This reversal of priorities, I’d propose, is what defines a bank war. You can’t be in a bank war and call it one. Because at that point it becomes a war. You can only be in a bank war while you’re terrified for your economic well-being enough to turn your tax-paying citizens into collateral damage while refusing to acknowledge that this implicitly constitutes a form of conflict. Which is what is happening in Europe.

Whether you buy this definition or not, there is a problem here. The power that has been handed to the banks is not coming back. And the banks have little or no interest in supporting the governments that host them. What western governments are getting instead of a grip on global power is having their economic might stripped by the depletion of the middle classes that fuel them and keep them prosperous. As is becoming clear to everyone at this point, austerity policies achieve nothing except concentrating wealth in the hands of those who already have it.

Western governments don’t think they can stop, though. Because to stop is to lose the war. And the banks, meanwhile, will suck up as much money as they can see, because that’s what they do. Which is unfortunate, because there is no way to win a bank war. Money that gets locked in the hands of the wealthy stops functioning as money. It becomes a lifeless peacock’s tail on the backside of the global economy. That means that plutocrats and oligarchs have to struggle harder against their opponents for less gain. They have to watch the shadows ever more closely because the knives come out everywhere. Everyone loses, including the banks, because the power they’re left with can’t be used for anything except gripping tightly. Welcome to the Malthusian trap where the only thing more dangerous than being a peasant is to be royalty.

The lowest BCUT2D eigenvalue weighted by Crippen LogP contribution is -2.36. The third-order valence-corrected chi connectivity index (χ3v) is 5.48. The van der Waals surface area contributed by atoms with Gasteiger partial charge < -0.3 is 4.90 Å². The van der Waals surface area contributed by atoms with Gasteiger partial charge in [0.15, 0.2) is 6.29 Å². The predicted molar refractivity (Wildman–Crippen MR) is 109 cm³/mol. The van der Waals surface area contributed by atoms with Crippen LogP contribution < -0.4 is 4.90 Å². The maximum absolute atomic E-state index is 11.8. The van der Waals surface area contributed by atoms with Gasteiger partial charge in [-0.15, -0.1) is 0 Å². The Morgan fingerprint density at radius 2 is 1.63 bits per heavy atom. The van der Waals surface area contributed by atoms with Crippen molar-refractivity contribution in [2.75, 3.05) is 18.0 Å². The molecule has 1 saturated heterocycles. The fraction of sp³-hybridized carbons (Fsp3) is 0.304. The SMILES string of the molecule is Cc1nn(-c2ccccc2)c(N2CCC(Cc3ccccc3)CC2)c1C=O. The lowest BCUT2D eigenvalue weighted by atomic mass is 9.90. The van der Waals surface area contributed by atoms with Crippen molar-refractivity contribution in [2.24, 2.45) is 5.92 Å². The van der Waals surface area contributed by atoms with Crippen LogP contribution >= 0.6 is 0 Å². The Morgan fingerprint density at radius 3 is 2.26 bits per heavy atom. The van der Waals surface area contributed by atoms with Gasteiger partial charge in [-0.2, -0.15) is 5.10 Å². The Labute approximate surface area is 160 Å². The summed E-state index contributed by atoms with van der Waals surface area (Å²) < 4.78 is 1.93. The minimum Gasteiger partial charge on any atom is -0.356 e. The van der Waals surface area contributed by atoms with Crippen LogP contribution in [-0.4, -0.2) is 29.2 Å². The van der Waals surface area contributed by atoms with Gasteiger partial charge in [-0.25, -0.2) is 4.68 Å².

The current crisis in Europe is a farce. Everyone knows where the money went. Governments in Europe need to come clean, rein in their bankers, and step out of the bank war, despite the frightening costs entailed. Not because of compassion, or justice, or fairness—nice aims though they may be. They need to do it because the alternative cost to everyone, including themselves, is far higher. In the choice between recession and ruin, recession is the better bet.

(My first novel, Roboteer, comes out from Gollancz on the 16th July.)

Let’s Play God

Let’s start today by answering a few nice chewy questions that some people have spent far too long worrying about.

  • Q: Did God create life? A: No.
  • Q: Is life a miracle? A: No.
  • Q: Is the creation of life on Earth a mystery? A: No.
  • Q: Was the creation of life an unlikely event? A: No.
  • Q: Can I have a go, preferably on my tea-break? A: Yes.

We can be utterly confident of these answers. Why? Because life is trivially easy to make and I’m going to show you how to do it. Then, if you want to play God and initiate Genesis on your laptop, all you’ll need to do is cut some code and hit run. As many times as you like, with as many variations as you like. You can spend your afternoon having Yahweh-happy-fun-times and see how far you get at reproducing Eden.

During my brief time at Princeton, there were a few simulation results that I built which really got me excited and this was one of them. It demonstrates that far from being mysterious or difficult to model, life can show up anywhere. All you need is a system that supports a suitably dense set of copying operations.

Before I explain what that means, I should first explain what I mean by creating life. It’s a pretty charged phrase with a lot of connotations. And what I’m not going to do is show you how to build Frankenstein’s monster in your living room. So for those who want to quibble over the implications of this result, this is where we get quibbly.

What I mean by life is a self-organizing, self-reproducing system that’s capable of adaptation. And what I mean by create is that this life will assemble itself from raw ingredients in its environment. And that those raw ingredients are in isolation not alive. I’m not talking about biochemistry here, and I’m not going to demonstrate any metabolic processes. This Genesis event will be entirely digital in nature, and very, very simple.